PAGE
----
Rolls-Royce Exe

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Type Piston X-24 aero-engine
Manufacturer Rolls-Royce Limited
First run September 1936
Major applications Fairey Battle

The Rolls-Royce Exe, or Boreas,[1] was a 24-cylinder air-cooled X block sleeve valve aircraft engine intended primarily for the new Fairey Fleet Air Arm aircraft, particularly the Fairey Barracuda. The Exe was under development in 1939, having been started in the 1930s, along with the Peregrine and Vulture. The Exe was named after the River Exe, although Rolls-Royce later transferred the use of river names to its gas turbine engines.

Work on the Exe was suspended in August 1939,[2] and stopped about August 1940.[3] In August 1940 Ernest Hives, head of the Rolls-Royce aero engine division, wanted to stop work on the Exe, Peregrine, and Vulture to concentrate on the Merlin and Griffon engines.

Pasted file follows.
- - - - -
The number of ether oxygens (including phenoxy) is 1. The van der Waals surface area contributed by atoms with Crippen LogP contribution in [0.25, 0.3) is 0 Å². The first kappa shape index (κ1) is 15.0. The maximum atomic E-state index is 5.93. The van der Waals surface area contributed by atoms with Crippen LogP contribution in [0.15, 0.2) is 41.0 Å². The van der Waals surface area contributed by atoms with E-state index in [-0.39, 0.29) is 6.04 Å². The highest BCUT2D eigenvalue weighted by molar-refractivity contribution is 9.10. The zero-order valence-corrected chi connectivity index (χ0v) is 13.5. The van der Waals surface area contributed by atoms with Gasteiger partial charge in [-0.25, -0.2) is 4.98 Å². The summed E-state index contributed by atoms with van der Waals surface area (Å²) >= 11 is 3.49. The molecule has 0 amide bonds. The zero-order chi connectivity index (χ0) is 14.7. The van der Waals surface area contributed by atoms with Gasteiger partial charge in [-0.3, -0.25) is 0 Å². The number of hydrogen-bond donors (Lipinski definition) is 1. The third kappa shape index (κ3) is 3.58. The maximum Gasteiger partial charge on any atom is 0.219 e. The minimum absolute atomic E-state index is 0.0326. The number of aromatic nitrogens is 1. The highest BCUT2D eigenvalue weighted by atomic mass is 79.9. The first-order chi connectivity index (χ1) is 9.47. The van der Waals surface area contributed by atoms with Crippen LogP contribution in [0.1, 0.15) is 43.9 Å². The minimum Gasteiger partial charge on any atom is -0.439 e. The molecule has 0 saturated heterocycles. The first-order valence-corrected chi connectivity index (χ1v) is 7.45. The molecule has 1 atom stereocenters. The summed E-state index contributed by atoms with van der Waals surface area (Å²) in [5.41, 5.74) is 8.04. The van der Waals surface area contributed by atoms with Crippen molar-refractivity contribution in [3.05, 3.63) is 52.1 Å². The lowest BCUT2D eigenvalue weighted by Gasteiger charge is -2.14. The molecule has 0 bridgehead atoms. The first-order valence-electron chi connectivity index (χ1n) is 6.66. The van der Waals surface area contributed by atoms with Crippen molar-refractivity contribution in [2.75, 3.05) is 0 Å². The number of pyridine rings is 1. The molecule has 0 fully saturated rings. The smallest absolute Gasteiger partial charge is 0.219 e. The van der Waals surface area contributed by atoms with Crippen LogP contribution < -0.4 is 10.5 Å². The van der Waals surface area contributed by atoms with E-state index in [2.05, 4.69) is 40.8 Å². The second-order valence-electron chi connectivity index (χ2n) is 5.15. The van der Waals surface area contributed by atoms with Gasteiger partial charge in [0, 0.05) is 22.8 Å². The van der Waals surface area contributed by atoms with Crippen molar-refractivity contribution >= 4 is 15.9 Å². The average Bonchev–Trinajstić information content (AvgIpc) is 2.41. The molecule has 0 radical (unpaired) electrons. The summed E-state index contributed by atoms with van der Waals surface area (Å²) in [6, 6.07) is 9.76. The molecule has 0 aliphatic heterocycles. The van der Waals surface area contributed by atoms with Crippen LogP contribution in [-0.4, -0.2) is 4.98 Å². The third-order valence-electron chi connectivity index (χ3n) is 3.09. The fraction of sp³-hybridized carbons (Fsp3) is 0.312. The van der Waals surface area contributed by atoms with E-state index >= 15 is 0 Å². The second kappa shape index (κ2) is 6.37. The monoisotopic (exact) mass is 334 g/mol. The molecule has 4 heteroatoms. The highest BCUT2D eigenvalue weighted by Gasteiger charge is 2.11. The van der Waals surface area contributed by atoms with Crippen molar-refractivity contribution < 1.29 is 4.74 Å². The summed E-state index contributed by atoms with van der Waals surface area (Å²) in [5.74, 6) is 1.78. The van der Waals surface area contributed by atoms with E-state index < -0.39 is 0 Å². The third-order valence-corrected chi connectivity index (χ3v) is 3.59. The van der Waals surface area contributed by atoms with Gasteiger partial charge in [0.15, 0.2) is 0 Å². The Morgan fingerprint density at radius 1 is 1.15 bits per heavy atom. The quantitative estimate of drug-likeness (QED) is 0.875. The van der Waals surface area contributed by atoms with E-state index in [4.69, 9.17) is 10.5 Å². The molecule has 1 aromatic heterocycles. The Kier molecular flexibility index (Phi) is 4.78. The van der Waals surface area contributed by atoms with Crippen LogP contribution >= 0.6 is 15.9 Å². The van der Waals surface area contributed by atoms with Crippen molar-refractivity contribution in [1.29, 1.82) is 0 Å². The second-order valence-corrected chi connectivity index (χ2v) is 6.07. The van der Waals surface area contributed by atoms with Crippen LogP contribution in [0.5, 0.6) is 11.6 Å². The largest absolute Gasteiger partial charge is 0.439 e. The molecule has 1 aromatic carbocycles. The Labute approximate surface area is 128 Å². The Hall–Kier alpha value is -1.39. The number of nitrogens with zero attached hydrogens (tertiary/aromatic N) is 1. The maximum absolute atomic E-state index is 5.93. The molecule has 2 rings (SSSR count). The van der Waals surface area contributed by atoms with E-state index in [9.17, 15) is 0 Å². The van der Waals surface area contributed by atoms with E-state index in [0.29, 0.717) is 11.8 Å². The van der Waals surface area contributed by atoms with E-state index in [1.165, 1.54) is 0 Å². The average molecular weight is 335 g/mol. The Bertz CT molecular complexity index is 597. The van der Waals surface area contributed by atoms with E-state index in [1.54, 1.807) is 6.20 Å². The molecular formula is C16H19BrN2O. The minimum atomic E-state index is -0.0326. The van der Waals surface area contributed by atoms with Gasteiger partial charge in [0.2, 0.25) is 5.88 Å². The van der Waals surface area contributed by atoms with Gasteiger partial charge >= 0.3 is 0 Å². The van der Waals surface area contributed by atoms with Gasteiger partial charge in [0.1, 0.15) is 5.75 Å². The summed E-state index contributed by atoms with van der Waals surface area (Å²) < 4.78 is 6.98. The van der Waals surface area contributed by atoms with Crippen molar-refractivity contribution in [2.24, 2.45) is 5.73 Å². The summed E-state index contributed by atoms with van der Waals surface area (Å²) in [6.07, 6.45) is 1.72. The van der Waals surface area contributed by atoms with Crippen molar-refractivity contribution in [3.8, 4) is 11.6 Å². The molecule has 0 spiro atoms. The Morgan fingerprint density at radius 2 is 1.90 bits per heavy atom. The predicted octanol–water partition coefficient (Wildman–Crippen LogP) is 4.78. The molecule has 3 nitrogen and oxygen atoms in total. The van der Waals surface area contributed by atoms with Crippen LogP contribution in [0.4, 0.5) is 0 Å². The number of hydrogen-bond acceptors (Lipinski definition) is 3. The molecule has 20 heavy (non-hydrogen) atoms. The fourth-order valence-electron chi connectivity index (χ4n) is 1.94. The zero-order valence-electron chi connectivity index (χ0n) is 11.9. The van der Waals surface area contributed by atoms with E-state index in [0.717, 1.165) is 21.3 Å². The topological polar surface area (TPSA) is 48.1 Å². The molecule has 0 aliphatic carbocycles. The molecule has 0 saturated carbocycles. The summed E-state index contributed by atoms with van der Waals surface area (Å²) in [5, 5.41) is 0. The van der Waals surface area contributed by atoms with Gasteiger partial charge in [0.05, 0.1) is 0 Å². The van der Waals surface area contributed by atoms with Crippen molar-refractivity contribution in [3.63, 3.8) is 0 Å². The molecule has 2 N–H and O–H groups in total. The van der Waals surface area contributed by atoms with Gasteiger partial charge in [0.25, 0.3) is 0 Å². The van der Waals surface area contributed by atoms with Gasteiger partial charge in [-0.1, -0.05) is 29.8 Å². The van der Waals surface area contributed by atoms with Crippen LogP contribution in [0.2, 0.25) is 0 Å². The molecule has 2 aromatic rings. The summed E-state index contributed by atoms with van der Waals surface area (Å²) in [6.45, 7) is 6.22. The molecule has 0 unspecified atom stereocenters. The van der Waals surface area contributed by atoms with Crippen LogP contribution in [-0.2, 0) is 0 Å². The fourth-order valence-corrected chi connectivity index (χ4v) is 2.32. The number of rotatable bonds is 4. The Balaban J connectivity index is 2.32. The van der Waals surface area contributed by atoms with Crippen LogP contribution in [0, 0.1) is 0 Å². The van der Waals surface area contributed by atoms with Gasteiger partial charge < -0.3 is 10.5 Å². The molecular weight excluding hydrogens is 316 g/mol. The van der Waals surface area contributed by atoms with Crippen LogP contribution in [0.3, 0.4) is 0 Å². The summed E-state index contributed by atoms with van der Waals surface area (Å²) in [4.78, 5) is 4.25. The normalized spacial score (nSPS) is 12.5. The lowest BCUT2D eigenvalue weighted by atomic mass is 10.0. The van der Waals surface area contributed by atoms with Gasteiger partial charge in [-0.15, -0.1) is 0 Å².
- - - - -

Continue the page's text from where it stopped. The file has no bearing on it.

Originally intended for the Supermarine Type 322 and Fairey Barracuda the Exe was only test flown in a Fairey Battle, the first flight taking place on 30 November 1938. This aircraft continued in use for some time as a communications aircraft where the Exe was noted to be quite reliable in service.[4]

Specifications (Exe)[edit]

Data from Gunston and Lumsden.[5][6]

General characteristics

  • Type: 24-cylinder supercharged air-cooled 90-degree X layout aircraft piston engine
  • Bore: 4.225 in (107.3 mm)
  • Stroke: 4.0 in (101.6 mm)
  • Displacement: 1,348 cu in (22.1 L)
  • Dry weight: 1,530 lb (694 kg)



See also[edit]

Related development
Comparable engines
Related lists



  1. ^ This name was dropped due to conflict with the Bristol Aeroplane Company's series of Greek mythology named engines, Lumsden 2003, p.201.
  2. ^ Lloyd 1978, p4-5.
  3. ^ Pugh 2000, p.263-265.
  4. ^ Rubbra 1990, p.148.
  5. ^ Gunston 1989, p. 142.
  6. ^ Lumsden 2003, p.201.


  • Gunston, Bill. World Encyclopaedia of Aero Engines. Cambridge, England. Patrick Stephens Limited, 1989. ISBN 1-85260-163-9
  • Lloyd, Ian Rolls-Royce: The Merlin at War (1978, Macmillan London) ISBN 0-333-24016-2
  • Lumsden, Alec. British Piston Engines and their Aircraft. Marlborough, Wiltshire: Airlife Publishing, 2003. ISBN 1-85310-294-6.
  • Pugh, Peter.The Magic of a Name: The Rolls-Royce Story, The first 40 Years (2000, Icon Books Cambridge) ISBN 1-84046-151-9
  • Rubbra, A.A. Rolls-Royce Piston Aero Engines - a designer remembers: Historical Series no 16 :Rolls Royce Heritage Trust, 1990. ISBN 1-872922-00-7

External links[edit]